Watering the Air
Getting the dirt on carbon
Got Milk? How?
Poison Dart Frogs
G-Tunes with a Message
Cannibal Crickets
A Meal Plan for Birds
Fighting fat with fat
Between a rock and a wet place
Flower family knows its roots
Backyard Birds
Chemistry and Materials
Moon Crash, Splash
Music of the Future
Fog Buster
The science of disappearing
Getting in Touch with Touch
Computers with Attitude
Dinosaurs and Fossils
Dinosaur Eggs-citement
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Dino Babies
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Deep History
In Antarctica watch the heat (and your step)
Shrinking Glaciers
Little Bits of Trouble
Whale Watch
Plant Gas
Finding the Past
Oldest Writing in the New World
Stone Age Sole Survivors
A Plankhouse Past
Manta Rays
Bull Sharks
Food and Nutrition
Chew for Health
A Pepper Part that Burns Fat
Building a Food Pyramid
GSAT English Rules
Problems with Prepositions
Whoever vs. Whomever
Finding Subjects and Verbs
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Detecting True Art
Losing with Heads or Tails
Play for Science
Human Body
Workouts: Does Stretching Help?
What the appendix is good for
Taste Messenger
Sea Anemones
Giant Panda
Children and Media
Raise a Lifelong Reader by Reading Aloud
How children learn
Electric Backpack
Strange Universe: The Stuff of Darkness
Gaining a Swift Lift
Fungus Hunt
Bright Blooms That Glow
Fastest Plant on Earth
Box Turtles
Space and Astronomy
Asteroid Moons
Killers from Outer Space
Phantom Energy and the Big Rip
Technology and Engineering
A Micro-Dose of Your Own Medicine
A Light Delay
Searching for Alien Life
The Parts of Speech
Adjectives and Adverbs
What is a Noun
Countable and Uncountable Nouns
Are Propellers Fin-ished?
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Revving Up Green Machines
Warmest Year on Record
Recipe for a Hurricane
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Heart Revival

When your heart works like it's supposed to, it keeps you alive and well. But when the heart fails, people can get very sick or even die. Now, scientists have found a way to turn dead rat hearts into living ones. It's a medical first, and the technique may eventually allow doctors to make new hearts from patients' own cells. This should largely avoid the risk that the patient's body will reject the new heart, which often happens today. Researchers from the University of Minnesota in Minneapolis started with hearts from rats that had been dead for less than 18 hours. Led by Doris A. Taylor, the scientists put the hearts in glass beakers and used a liquid detergent to wash away the dead cells. Left behind was a heart-shaped mass of proteins that normally surround heart cells and hold them together. The mass was translucent, which means it lets light through, and it had the consistency of Jell-O. Next, Taylor and her colleagues took cells from hearts of newborn rats. They injected these living cells into the hollowed-out hearts. Eight days later, the hearts were pumping weakly. And the injected cells in each heart beat synchronously—that is, all at the same time. "The fact that we can get these cells to beat synchronously is incredibly encouraging," Taylor says. It will be years before doctors might consider using this method to repair hearts in people, the scientists warn. In the study, the rebuilt hearts could pump blood only about 2 percent as fast as a normal adult rat heart can. Eventually, scientists would like to be able to use primitive stem cells from a patient's blood or heart tissue to repair his or her own organs.—Emily Sohn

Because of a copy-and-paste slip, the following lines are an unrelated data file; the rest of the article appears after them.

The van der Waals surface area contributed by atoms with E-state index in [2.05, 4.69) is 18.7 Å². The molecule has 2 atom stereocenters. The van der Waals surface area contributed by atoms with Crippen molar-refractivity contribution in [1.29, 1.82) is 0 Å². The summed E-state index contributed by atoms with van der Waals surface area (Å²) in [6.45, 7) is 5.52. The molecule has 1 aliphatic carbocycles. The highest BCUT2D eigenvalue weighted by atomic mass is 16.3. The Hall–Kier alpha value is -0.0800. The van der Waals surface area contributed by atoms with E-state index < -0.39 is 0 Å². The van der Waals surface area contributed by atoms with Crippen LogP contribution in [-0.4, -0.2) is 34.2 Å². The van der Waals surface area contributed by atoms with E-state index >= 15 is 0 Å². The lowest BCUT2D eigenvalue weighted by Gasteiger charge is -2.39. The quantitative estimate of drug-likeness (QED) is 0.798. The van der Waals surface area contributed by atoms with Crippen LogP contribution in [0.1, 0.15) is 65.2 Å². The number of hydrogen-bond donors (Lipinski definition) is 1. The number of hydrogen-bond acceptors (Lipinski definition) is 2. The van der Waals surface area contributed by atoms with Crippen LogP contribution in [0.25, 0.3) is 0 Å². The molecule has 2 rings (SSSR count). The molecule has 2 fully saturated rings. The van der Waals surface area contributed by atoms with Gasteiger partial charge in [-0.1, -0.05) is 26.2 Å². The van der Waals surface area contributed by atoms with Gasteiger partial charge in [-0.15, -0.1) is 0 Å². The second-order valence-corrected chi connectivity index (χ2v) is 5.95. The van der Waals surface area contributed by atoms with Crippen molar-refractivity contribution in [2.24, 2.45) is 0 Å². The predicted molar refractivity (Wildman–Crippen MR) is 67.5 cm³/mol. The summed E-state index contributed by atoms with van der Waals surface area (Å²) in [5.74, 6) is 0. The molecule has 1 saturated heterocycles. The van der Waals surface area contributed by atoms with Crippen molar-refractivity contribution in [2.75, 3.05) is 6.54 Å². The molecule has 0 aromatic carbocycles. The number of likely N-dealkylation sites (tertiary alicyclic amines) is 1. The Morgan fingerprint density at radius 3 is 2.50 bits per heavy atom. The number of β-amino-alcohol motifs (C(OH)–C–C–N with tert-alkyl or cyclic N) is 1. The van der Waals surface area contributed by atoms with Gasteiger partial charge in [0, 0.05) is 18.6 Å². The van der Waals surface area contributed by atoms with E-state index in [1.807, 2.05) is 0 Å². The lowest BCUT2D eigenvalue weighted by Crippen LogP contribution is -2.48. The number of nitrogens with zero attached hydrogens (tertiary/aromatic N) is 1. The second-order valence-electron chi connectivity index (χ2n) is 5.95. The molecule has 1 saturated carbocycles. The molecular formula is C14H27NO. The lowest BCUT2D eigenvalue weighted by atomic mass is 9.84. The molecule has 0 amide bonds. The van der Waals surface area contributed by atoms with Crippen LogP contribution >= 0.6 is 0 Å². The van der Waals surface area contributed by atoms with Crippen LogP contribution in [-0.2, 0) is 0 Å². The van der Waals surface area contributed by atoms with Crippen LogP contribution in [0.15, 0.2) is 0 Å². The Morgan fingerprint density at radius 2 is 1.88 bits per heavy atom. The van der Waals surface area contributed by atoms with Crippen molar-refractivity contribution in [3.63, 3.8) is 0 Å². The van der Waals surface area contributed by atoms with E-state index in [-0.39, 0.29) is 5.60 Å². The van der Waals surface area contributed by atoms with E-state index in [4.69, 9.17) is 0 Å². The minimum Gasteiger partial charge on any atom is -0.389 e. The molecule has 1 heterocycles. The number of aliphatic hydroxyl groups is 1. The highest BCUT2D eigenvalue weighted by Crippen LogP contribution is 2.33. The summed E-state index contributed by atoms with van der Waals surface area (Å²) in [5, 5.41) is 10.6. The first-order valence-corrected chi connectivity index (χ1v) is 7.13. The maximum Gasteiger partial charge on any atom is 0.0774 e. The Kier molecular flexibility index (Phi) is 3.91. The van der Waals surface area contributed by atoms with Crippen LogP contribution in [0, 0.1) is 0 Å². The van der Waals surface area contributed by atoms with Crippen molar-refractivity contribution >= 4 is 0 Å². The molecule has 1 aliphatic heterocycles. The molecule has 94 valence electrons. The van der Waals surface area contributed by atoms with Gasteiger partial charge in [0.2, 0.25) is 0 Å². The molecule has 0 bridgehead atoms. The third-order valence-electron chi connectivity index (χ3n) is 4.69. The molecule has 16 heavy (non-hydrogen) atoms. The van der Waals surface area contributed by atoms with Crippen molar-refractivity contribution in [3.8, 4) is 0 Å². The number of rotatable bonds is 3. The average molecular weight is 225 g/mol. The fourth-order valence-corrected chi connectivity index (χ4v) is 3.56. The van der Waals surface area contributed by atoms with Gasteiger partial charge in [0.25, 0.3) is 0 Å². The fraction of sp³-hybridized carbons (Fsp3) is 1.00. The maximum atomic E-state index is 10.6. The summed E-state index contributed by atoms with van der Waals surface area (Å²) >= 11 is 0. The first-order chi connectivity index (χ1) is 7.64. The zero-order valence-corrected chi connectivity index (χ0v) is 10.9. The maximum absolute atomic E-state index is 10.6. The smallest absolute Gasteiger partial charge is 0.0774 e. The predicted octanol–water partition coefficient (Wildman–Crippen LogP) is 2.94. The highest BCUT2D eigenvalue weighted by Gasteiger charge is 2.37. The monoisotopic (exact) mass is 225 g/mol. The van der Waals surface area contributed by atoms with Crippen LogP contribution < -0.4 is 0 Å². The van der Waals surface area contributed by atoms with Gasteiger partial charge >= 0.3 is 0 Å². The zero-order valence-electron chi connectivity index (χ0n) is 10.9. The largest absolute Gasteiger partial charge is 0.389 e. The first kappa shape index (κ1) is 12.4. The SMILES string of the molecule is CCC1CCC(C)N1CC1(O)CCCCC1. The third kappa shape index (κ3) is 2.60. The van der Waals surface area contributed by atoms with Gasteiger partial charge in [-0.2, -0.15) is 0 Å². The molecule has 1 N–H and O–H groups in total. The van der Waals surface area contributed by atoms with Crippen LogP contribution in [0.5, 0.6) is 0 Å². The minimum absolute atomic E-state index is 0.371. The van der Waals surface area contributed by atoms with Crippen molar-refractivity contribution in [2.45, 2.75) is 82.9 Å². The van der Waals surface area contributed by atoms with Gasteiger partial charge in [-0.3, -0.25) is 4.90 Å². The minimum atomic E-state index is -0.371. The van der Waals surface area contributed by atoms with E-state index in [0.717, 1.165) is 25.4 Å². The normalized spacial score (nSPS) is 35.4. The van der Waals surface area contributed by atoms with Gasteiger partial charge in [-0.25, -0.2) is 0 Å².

Heart Revival
Heart Revival

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